Award-winning journalist and author's debut novel is 'storytelling at its best'

16 January 2020 - 13:03
'Djinn Patrol on the Purple Line' has been described as a 'brilliant debut'.
'Djinn Patrol on the Purple Line' has been described as a 'brilliant debut'.
Image: Supplied

Three weeks ago I was only a schoolkid but now I’m a detective and also a tea-shop boy ...

Nine-year-old Jai watches too many reality cop shows, thinks he’s smarter than his friend Pari (even though she always gets top marks) and considers himself to be a better boss than Faiz (even though Faiz is the one with a job).

When a boy at school goes missing, Jai decides to use the crime-solving skills he has picked up from episodes of Police Patrol to find him.

With Pari and Faiz by his side, Jai ventures into some of the most dangerous parts of a sprawling Indian city; the bazaar at night and even the railway station at the end of the Purple Line.

But children continue to vanish and the trio must confront terrified parents, an indifferent police force and soul-snatching djinns to uncover the truth.

About the author

Deepa Anappara grew up in Kerala, southern India, and worked as a journalist in cities including Mumbai and Delhi. Her reports on the impact of poverty and religious violence on the education of children won the Developing Asia Journalism Awards, the Every Human has Rights Media Awards and the Sanskriti-Prabha Dutt Fellowship in Journalism. A partial of her debut novel, Djinn Patrol on the Purple Line, won the Lucy Cavendish Fiction Prize, the Bridport/Peggy Chapman-Andrews Award and the Deborah Rogers Foundation Writers Award. She has an MA in Creative Writing from the University of East Anglia, Norwich, and is studying for a PhD on a CHASE doctoral fellowship.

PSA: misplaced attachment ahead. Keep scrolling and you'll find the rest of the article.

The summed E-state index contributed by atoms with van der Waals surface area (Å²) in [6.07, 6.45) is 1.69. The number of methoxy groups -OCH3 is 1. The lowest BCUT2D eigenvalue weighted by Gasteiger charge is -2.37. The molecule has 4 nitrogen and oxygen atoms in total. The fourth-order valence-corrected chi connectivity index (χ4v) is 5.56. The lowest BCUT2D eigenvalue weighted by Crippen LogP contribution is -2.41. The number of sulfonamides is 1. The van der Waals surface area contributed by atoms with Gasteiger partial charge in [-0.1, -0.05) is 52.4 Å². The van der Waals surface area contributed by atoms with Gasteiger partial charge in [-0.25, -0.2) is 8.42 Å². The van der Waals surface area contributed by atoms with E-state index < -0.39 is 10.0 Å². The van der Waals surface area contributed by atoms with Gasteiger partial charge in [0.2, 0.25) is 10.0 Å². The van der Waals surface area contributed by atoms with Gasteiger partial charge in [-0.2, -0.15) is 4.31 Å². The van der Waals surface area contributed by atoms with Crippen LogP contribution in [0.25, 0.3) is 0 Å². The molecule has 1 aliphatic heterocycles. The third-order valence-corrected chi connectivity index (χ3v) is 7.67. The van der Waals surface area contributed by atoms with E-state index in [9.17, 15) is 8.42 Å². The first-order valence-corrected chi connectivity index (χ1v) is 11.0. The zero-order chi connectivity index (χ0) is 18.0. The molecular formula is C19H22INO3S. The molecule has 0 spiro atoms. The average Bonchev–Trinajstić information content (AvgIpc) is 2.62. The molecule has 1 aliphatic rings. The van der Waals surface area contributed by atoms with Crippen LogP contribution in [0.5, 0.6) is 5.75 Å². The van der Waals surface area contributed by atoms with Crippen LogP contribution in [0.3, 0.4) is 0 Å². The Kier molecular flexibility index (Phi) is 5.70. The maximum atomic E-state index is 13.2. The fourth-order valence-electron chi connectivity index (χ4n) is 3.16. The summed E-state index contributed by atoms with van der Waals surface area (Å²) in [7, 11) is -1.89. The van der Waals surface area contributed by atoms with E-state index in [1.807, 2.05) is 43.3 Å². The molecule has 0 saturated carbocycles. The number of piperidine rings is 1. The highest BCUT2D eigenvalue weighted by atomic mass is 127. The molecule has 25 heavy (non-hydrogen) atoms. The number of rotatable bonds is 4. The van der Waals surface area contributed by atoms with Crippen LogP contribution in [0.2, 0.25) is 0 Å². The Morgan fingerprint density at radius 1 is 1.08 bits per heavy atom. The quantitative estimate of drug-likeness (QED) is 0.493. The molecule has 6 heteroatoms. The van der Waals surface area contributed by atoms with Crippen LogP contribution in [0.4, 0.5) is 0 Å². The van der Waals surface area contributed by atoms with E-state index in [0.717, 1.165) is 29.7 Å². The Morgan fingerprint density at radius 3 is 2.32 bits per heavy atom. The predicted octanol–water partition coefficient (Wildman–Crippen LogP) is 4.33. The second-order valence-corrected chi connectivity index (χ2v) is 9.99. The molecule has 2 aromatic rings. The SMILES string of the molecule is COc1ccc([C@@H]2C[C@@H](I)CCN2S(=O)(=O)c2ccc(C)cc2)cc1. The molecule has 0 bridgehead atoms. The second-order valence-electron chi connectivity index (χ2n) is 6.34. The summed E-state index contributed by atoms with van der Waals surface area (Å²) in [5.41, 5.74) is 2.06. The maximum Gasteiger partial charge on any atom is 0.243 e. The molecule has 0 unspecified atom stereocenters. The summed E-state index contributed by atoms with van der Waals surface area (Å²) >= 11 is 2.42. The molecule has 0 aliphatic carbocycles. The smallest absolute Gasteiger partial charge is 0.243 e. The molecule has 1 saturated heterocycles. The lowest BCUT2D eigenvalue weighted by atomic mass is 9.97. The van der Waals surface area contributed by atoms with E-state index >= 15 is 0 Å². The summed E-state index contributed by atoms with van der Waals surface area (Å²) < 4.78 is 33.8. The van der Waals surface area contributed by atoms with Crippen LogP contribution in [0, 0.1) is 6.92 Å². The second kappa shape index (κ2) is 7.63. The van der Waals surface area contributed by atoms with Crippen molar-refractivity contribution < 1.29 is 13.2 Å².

The critics say ...

'A moving and confident novel about the preciousness of life' — Nikesh Shukla

'A brilliant debut' — Ian McEwan

 'Djinn Patrol is storytelling at its best’ — Anne Enright, Booker Prize-winning author of The Gathering

‘Irresistibly brimming with character and personality, I couldn’t stop picking it up for the bright lights of the writing. I also love the fact that it addresses an important issue while opening a window on everyday life in India. Wonderful’ — Diana Evans